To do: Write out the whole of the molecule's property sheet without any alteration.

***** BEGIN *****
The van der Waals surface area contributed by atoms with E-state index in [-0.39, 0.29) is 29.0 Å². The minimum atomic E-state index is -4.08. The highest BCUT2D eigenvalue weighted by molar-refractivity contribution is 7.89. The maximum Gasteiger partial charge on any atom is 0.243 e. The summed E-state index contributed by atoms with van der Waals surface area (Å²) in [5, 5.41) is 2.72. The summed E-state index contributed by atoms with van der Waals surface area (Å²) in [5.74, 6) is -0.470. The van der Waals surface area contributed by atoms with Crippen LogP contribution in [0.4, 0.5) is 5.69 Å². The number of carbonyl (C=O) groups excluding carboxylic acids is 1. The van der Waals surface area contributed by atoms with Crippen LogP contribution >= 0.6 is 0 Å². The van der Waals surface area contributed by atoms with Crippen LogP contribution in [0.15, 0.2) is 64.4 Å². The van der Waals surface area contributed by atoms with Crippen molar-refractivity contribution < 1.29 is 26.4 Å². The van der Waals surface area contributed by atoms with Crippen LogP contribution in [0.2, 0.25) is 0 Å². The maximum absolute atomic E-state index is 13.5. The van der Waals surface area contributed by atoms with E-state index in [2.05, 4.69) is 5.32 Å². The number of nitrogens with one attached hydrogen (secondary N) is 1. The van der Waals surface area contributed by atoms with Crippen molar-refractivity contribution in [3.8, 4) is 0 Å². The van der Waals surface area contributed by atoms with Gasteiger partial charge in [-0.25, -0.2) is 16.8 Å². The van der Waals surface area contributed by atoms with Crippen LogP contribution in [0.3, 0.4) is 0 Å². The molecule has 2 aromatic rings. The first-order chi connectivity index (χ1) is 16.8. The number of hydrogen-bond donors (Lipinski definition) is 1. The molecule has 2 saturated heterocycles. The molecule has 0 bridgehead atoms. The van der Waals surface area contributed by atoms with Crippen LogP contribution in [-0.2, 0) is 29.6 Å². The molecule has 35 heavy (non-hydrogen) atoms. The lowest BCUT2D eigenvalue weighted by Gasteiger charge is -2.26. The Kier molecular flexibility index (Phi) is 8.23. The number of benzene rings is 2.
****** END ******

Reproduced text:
The van der Waals surface area contributed by atoms with E-state index in [-0.39, 0.29) is 29.0 Å². The minimum atomic E-state index is -4.08. The highest BCUT2D eigenvalue weighted by molar-refractivity contribution is 7.89. The maximum Gasteiger partial charge on any atom is 0.243 e. The summed E-state index contributed by atoms with van der Waals surface area (Å²) in [5, 5.41) is 2.72. The summed E-state index contributed by atoms with van der Waals surface area (Å²) in [5.74, 6) is -0.470. The van der Waals surface area contributed by atoms with Crippen LogP contribution in [0.4, 0.5) is 5.69 Å². The number of carbonyl (C=O) groups excluding carboxylic acids is 1. The van der Waals surface area contributed by atoms with Crippen LogP contribution >= 0.6 is 0 Å². The van der Waals surface area contributed by atoms with Crippen LogP contribution in [0.15, 0.2) is 64.4 Å². The van der Waals surface area contributed by atoms with Crippen molar-refractivity contribution < 1.29 is 26.4 Å². The van der Waals surface area contributed by atoms with Crippen LogP contribution in [0.2, 0.25) is 0 Å². The maximum absolute atomic E-state index is 13.5. The van der Waals surface area contributed by atoms with E-state index in [2.05, 4.69) is 5.32 Å². The number of nitrogens with one attached hydrogen (secondary N) is 1. The van der Waals surface area contributed by atoms with Crippen molar-refractivity contribution in [3.8, 4) is 0 Å². The van der Waals surface area contributed by atoms with Gasteiger partial charge in [-0.25, -0.2) is 16.8 Å². The van der Waals surface area contributed by atoms with Crippen LogP contribution in [0.3, 0.4) is 0 Å². The molecule has 2 aromatic rings. The first-order chi connectivity index (χ1) is 16.8. The number of hydrogen-bond donors (Lipinski definition) is 1. The molecule has 2 saturated heterocycles. The molecule has 0 bridgehead atoms. The van der Waals surface area contributed by atoms with Crippen LogP contribution in [-0.2, 0) is 29.6 Å². The molecule has 35 heavy (non-hydrogen) atoms. The lowest BCUT2D eigenvalue weighted by Gasteiger charge is -2.26. The Kier molecular flexibility index (Phi) is 8.23. The number of benzene rings is 2.